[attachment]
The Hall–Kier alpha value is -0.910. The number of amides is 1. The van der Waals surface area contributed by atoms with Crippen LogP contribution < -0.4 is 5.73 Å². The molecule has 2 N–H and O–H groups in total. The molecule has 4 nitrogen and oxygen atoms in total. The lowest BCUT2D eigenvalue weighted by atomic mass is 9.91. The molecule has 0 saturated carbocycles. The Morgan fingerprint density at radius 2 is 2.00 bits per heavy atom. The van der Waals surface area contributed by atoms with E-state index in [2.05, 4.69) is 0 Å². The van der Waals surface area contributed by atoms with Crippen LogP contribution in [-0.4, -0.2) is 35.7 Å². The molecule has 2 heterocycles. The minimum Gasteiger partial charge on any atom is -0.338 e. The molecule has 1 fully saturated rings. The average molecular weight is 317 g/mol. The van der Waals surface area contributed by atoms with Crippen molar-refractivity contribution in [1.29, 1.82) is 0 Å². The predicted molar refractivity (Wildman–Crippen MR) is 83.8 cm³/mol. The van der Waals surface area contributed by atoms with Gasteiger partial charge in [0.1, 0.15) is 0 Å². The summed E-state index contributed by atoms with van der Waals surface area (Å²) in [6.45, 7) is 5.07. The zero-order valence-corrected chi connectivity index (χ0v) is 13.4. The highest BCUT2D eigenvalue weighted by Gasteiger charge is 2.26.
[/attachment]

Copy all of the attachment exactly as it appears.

The Hall–Kier alpha value is -0.910. The number of amides is 1. The van der Waals surface area contributed by atoms with Crippen LogP contribution < -0.4 is 5.73 Å². The molecule has 2 N–H and O–H groups in total. The molecule has 4 nitrogen and oxygen atoms in total. The lowest BCUT2D eigenvalue weighted by atomic mass is 9.91. The molecule has 0 saturated carbocycles. The Morgan fingerprint density at radius 2 is 2.00 bits per heavy atom. The van der Waals surface area contributed by atoms with E-state index in [2.05, 4.69) is 0 Å². The van der Waals surface area contributed by atoms with Crippen LogP contribution in [-0.4, -0.2) is 35.7 Å². The molecule has 2 heterocycles. The minimum Gasteiger partial charge on any atom is -0.338 e. The molecule has 1 fully saturated rings. The average molecular weight is 317 g/mol. The van der Waals surface area contributed by atoms with Crippen molar-refractivity contribution in [1.29, 1.82) is 0 Å². The predicted molar refractivity (Wildman–Crippen MR) is 83.8 cm³/mol. The van der Waals surface area contributed by atoms with Gasteiger partial charge in [0.1, 0.15) is 0 Å². The summed E-state index contributed by atoms with van der Waals surface area (Å²) in [6.45, 7) is 5.07. The zero-order valence-corrected chi connectivity index (χ0v) is 13.4. The highest BCUT2D eigenvalue weighted by Gasteiger charge is 2.26.